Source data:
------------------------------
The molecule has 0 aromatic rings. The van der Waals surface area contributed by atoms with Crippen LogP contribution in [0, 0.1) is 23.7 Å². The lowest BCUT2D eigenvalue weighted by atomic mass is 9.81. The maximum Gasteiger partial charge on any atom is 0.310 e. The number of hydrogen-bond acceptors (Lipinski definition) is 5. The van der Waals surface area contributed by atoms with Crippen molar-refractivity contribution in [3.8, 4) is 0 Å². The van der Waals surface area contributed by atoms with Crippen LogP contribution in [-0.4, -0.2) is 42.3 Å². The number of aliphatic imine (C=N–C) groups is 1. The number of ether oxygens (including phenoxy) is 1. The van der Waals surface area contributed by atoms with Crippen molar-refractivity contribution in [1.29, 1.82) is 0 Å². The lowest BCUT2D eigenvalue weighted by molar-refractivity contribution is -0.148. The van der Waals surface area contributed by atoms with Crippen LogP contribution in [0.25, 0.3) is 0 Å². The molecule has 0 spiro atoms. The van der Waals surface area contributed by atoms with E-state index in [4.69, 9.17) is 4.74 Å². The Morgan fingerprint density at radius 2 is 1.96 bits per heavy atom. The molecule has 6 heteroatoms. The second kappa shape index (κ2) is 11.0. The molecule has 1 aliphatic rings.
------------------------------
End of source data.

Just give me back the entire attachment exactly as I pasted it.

The molecule has 0 aromatic rings. The van der Waals surface area contributed by atoms with Crippen LogP contribution in [0, 0.1) is 23.7 Å². The lowest BCUT2D eigenvalue weighted by atomic mass is 9.81. The maximum Gasteiger partial charge on any atom is 0.310 e. The number of hydrogen-bond acceptors (Lipinski definition) is 5. The van der Waals surface area contributed by atoms with Crippen molar-refractivity contribution in [3.8, 4) is 0 Å². The van der Waals surface area contributed by atoms with Crippen LogP contribution in [-0.4, -0.2) is 42.3 Å². The number of aliphatic imine (C=N–C) groups is 1. The number of ether oxygens (including phenoxy) is 1. The van der Waals surface area contributed by atoms with Crippen molar-refractivity contribution in [1.29, 1.82) is 0 Å². The lowest BCUT2D eigenvalue weighted by molar-refractivity contribution is -0.148. The van der Waals surface area contributed by atoms with Crippen LogP contribution in [0.25, 0.3) is 0 Å². The molecule has 0 spiro atoms. The van der Waals surface area contributed by atoms with E-state index in [4.69, 9.17) is 4.74 Å². The Morgan fingerprint density at radius 2 is 1.96 bits per heavy atom. The molecule has 6 heteroatoms. The second kappa shape index (κ2) is 11.0. The molecule has 1 aliphatic rings.